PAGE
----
Public asked to ‘be vigilant and report’ presence of Pacific salmon in Irish rivers
First recorded in Ireland in 1973, they were very rare in Irish waters until 2017
Mature male pink salmon with characteristic humpback and spotted tail. Photograph: Eva Thorstad
Anglers and the general public have been asked to be vigilant and report the presence of any Pacific pink salmon encountered in Irish river systems over the coming months. Two years ago the species appeared in numbers in multiple river systems in the south-west, west and north-west of the country.
As the species has a two-year lifecycle, there is potential for their reappearance in Irish rivers again this year and every second year thereafter. However, they can also turn up year about, witnessed with a single specimen recorded in the River Suir last year.
Also known as humpback, pink salmon are a migratory species, native to river systems in the northern Pacific Ocean, Bering Sea and the Arctic Ocean.
Populations have also established in rivers in northernmost Norway and the northwest of Russia, originating from stocking programmes undertaken since the 1950s until 2001.
Although a single specimen was first recorded in Ireland in 1973, they were very rare in Irish waters until 2017. In the past week, the species has been reported further south in Norway than anticipated which increases the likelihood of their reappearance in Irish rivers this year.
An identification guide has been drawn up to help with identification and anyone who catches a pink salmon is asked to: Keep the fish; record date and location; tag the fish (a new tag will be issued to replace the tag used) and take a photograph.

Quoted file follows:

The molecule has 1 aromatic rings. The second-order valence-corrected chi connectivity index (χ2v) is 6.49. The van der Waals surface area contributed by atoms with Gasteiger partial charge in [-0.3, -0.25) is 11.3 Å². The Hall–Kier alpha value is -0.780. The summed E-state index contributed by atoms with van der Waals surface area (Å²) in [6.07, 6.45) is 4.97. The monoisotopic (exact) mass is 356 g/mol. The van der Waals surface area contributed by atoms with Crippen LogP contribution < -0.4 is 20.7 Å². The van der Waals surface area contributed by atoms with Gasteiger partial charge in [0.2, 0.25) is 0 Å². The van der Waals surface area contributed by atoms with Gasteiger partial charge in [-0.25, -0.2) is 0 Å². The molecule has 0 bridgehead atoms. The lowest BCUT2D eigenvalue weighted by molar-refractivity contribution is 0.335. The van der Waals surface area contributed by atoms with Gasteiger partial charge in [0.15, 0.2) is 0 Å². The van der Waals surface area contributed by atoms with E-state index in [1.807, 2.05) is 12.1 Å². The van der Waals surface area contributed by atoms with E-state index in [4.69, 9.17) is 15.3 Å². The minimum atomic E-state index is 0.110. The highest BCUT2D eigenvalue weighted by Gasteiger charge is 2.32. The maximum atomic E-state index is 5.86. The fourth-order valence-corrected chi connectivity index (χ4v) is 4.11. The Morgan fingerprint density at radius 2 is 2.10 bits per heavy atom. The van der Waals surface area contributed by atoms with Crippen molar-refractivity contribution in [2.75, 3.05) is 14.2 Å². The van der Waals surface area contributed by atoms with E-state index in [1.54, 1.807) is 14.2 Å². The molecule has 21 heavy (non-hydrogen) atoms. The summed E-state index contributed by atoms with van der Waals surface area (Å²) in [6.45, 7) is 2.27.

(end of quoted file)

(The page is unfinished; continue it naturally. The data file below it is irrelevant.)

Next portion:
Anglers are asked to report catches to IFI’s 24-hour confidential number - 1890 34 74 24 or 1890 FISH 24. As these fish die after spawning, some dead specimens may be encountered along rivers.
Dr Gallagher, IFI’s Head of Research and Development, said: “The potential presence of pink salmon in Irish rivers again is of ongoing concern as its presence in large numbers may negatively impact some of Ireland’s native species such as Atlantic salmon and sea trout as well as estuarine and coastal marine fish species and their associated ecosystems.”
*With the mayfly season virtually over for another year, those early morning risers on Corrib who turned their attention to caenis fishing were rewarded with some great catches. Guests staying at Corrib View Lodge and guided by Larry McCarthy included Welsh angler Tom Chamberlain who, over three mornings, together they accounted for 18 trout, with four over 1.5kg.
David Kidd had five for his early start and Anne McWilliams from Kanturk boated seven good trout, all on caenis and all returned.
In the Cornamona area, Tom ‘Doc’ Sullivan had two days guiding with Ferdinand Rodriguez and caught six fish, best 3.75lb on an Olive Stimulator.
*Ballyglass lifeboat rescued two fishermen whose boat got into difficulty and ran adrift in Broadhaven Bay, Co Mayo, last weekend. The men got into difficulty when their RIB developed engine failure.
Once on scene the lifeboat crew launched its smaller on-board inflatable as the vessel had drifted into shallow water. The two anglers were not in need of medical assistance and their craft was securely towed to Ballyglass Pier.
RNLI coxswain, James Mangan, said: “I commend the two anglers for contacting emergency services and for having VHF radio and wearing lifejackets. The situation could have been more serious had they not followed these precautions.”
*The Bilberry/Lannagh Angling Club will host the McConville Cup in Lough Mask on Saturday, July 20th with fishing from 11am until weigh-in at Máire Lukes, Tourmakeady at 7pm sharp.
Anglers are required to register in either Máire Lukes or Village Inn, Partry, between 8.30 and 10am and must organise their fishing partner and boat. Entry fee of €100 per angler includes a hot meal. Closing date for entries is Monday, July15th, 2019.
For further details and entry form, contact Kieran Doherty at 087-601 5022 or email@example.com.